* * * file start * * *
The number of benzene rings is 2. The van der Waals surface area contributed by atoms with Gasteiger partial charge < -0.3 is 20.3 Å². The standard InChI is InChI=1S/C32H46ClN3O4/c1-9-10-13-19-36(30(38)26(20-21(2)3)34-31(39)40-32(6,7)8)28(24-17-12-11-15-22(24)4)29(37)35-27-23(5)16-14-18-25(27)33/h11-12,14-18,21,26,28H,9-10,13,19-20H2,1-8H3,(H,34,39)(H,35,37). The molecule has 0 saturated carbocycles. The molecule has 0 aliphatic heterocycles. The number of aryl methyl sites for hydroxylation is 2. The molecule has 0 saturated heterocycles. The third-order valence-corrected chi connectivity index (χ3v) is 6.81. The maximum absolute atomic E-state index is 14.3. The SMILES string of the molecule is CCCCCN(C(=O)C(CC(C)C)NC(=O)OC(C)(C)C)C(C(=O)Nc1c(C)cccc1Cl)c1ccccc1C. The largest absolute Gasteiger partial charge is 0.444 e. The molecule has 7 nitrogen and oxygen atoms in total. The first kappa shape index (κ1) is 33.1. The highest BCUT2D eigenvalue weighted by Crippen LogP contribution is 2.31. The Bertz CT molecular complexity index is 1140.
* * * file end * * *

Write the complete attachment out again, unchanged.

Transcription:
The number of benzene rings is 2. The van der Waals surface area contributed by atoms with Gasteiger partial charge < -0.3 is 20.3 Å². The standard InChI is InChI=1S/C32H46ClN3O4/c1-9-10-13-19-36(30(38)26(20-21(2)3)34-31(39)40-32(6,7)8)28(24-17-12-11-15-22(24)4)29(37)35-27-23(5)16-14-18-25(27)33/h11-12,14-18,21,26,28H,9-10,13,19-20H2,1-8H3,(H,34,39)(H,35,37). The molecule has 0 saturated carbocycles. The molecule has 0 aliphatic heterocycles. The number of aryl methyl sites for hydroxylation is 2. The molecule has 0 saturated heterocycles. The third-order valence-corrected chi connectivity index (χ3v) is 6.81. The maximum absolute atomic E-state index is 14.3. The SMILES string of the molecule is CCCCCN(C(=O)C(CC(C)C)NC(=O)OC(C)(C)C)C(C(=O)Nc1c(C)cccc1Cl)c1ccccc1C. The largest absolute Gasteiger partial charge is 0.444 e. The molecule has 7 nitrogen and oxygen atoms in total. The first kappa shape index (κ1) is 33.1. The highest BCUT2D eigenvalue weighted by Crippen LogP contribution is 2.31. The Bertz CT molecular complexity index is 1140.